The kindergarten--as institution, as educational philosophy, and as social reform movement--is one of Germany's most important contributions to the world. Swiss pedagogue Johann Heinrich Pestalozzi and his German student Friedrich Fröbel, who founded the kindergarten movement around 1840, envisioned kindergartens as places of education and creative engagement for children across all classes, not merely as daycare centers for poor families. At first, however,
Germany proved an inhospitable environment for this new institution. After the failure of the 1848 revolutions, several German governments banned the kindergarten as a hotbed of subversion because of its
links to women's rights movements. German revolutionaries who were forced into exile introduced the kindergarten to the United States, where it soon found roots among native-born as well as immigrant educators.In an era when convention limited middle-class women to the domestic sphere, the kindergarten provided them with a rare opportunity not only for professional work, but also for involvement in social reform in the fields of education and child welfare. Through three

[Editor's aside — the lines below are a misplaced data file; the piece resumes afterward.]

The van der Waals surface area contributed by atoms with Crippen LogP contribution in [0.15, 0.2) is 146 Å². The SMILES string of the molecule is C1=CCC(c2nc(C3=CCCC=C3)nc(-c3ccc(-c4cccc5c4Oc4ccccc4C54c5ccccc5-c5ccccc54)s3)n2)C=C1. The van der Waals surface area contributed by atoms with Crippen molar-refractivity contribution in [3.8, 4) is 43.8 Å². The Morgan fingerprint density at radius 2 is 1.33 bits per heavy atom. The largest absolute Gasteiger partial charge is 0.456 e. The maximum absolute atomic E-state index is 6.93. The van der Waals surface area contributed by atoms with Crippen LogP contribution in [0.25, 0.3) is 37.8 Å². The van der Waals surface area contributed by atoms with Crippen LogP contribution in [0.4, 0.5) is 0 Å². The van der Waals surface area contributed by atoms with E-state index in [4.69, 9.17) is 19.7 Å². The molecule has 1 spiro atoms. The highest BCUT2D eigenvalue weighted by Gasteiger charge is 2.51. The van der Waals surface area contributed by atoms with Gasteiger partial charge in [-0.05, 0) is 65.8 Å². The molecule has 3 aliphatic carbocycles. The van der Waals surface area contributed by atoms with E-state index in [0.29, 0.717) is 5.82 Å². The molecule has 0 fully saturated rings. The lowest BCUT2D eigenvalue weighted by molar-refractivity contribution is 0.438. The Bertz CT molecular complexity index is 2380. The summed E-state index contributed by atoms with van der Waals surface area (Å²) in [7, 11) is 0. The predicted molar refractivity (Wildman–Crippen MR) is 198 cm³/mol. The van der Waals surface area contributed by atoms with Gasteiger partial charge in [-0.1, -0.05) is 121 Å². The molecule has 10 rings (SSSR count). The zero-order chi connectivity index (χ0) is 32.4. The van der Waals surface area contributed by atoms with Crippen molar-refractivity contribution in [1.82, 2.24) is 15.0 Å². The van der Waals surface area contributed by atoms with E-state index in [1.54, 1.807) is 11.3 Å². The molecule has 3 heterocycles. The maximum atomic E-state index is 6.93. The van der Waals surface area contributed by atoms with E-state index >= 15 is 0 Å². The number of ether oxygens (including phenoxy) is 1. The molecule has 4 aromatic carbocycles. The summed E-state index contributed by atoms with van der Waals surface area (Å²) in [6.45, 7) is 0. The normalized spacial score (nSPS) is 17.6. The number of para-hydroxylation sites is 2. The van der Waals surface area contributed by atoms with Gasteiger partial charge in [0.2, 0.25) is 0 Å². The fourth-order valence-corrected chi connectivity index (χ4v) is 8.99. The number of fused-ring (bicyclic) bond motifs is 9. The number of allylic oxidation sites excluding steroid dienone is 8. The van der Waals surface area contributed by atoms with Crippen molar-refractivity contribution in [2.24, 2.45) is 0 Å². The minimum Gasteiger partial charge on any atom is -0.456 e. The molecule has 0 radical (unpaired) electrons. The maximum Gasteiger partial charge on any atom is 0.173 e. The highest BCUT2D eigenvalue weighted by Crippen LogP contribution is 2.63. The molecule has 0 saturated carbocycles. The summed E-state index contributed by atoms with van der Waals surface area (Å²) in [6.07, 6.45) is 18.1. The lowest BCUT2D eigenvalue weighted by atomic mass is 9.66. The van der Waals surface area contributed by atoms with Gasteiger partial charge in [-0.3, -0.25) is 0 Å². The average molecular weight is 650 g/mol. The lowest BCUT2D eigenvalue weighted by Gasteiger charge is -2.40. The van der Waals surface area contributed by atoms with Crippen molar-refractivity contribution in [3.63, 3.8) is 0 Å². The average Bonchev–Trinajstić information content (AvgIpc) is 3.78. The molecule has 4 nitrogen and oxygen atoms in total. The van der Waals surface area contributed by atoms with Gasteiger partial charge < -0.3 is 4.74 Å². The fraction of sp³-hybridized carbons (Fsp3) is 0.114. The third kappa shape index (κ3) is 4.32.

generations, American and German women established many kinds of contactsIn this elegant book, Ann Taylor Allen presents the first transnational history of the kindergarten as it
developed in Germany and the United States between 1840 and World War I. Based on a large body of previously untapped sources in bothcountries, The Transatlantic Kindergarten shows how a common body of ideas and practices adapted over time to two very different political and social environments. Since the end of the First World War, early childhood education in the United States and Germany has followed the patterns laid down in the nineteenth century. However, as Allen's nuanced
analysis suggests, the provision of public preschool education is still an unfinished and much discussed project on both sides of the Atlantic.